Drip Rifles - The Ghost Guns of Gallipoli

Mapping Gallipoli

Make a Red Poppy...

... and remember the 100th Anniversary of the 1915 Gallipoli Campaign. In the Allen Centre we are making and mounting 241 poppies to remember the Dunedin ANZACs who died at Gallipoli.



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1. Cut out 5 poppy petals. Draw them or print them

from the template (above).

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2. Punch a hole in the pointed end of each petal.

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3. Cut out a small black circle for the poppy's centre.

Poke a paper fastener through the centre.

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4. Tightly scrunch each petal.

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5. Open the petals. They now have the delicate look

of real poppies.

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6. Poke the paper fastener with its black circle through

the holes in the petals.

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7. Turn over the poppy, spread out the paper fastener,

and hook a loop of florist's wire around the back.

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8. Cut out a poppy leaf. Draw it or print it from the

template (above). Done! 240 to go....

Follow our poppy-making...

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All About the First World War


Anzac Cove: ENEMY: The TERRAIN

"Instead of the sandbanks and gentle slopes the ANZACs were expecting they found cliffs and very steep hills, with the Turks at the top." Read more

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"Anzac, the landing 1915" by George Washington Lambert

THE CHALLENGE is to make a model of Anzac Cove illustrating the extremely difficult terrain the ANZAC's had to deal with during the Gallipoli Campaign.

To do this you will need to do some research. Google historical and present day photographs, videos, topographic maps and written descriptions. You will discover that by mistake the ANZACs landed in the worst possible spot.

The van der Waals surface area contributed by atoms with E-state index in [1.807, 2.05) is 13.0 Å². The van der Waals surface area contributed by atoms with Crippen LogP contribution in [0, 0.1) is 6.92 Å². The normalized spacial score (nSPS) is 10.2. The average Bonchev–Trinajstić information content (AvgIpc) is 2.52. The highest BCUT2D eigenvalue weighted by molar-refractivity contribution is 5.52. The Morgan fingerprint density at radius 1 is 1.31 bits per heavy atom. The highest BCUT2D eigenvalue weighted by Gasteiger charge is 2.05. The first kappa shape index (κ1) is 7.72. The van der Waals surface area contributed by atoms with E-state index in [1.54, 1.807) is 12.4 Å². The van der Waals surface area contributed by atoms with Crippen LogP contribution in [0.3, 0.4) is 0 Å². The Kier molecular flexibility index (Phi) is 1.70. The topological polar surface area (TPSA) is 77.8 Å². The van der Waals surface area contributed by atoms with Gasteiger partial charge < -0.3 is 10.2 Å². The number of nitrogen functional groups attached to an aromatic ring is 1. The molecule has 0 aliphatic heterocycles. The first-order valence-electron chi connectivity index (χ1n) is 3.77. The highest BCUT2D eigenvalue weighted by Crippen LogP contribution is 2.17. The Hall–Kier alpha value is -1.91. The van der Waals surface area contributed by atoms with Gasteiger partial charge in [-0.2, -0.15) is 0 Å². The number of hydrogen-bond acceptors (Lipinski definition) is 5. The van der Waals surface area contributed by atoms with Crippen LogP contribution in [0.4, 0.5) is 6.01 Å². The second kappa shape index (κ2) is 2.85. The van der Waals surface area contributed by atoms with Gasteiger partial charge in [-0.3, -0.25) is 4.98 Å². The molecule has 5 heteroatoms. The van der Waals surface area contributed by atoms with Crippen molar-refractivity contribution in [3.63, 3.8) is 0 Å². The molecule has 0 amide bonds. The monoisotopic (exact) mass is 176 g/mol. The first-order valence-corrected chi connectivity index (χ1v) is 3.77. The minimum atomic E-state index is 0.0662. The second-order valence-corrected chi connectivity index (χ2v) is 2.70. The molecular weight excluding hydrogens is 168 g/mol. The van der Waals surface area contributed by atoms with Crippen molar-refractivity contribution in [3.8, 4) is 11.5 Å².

At Anzac Cove the beach is backed by a rocky, prickly, scrub-covered area with little water. The limestone hills are steep-sided, cut by erosion into knife-edged, deep gulleys and ravines.

Among the hills which lie along the spine of the Peninsula, there are many peaks, ridges and valleys. The Turks positioned themselves in trenches on the ridges which put the ANZACs at a desperate disadvantage.

How to build your diorama:

Using the technique below, your model can be as detailed or as rough as your age, ability, interest and patience permits. If you prefer you can build the model's skeleton using chicken wire or cardboard.

This method uses scrunched up newspaper and masking tape instead.

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1. You will need flour and water to make the papier

mache, newspaper, tin foil, masking tape and a board

to display your diorama.

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2. To make the papier mache glue, mix equal parts

of plain flour and water. 1/2 cup of each is a useful

amount for a lunchtime building session.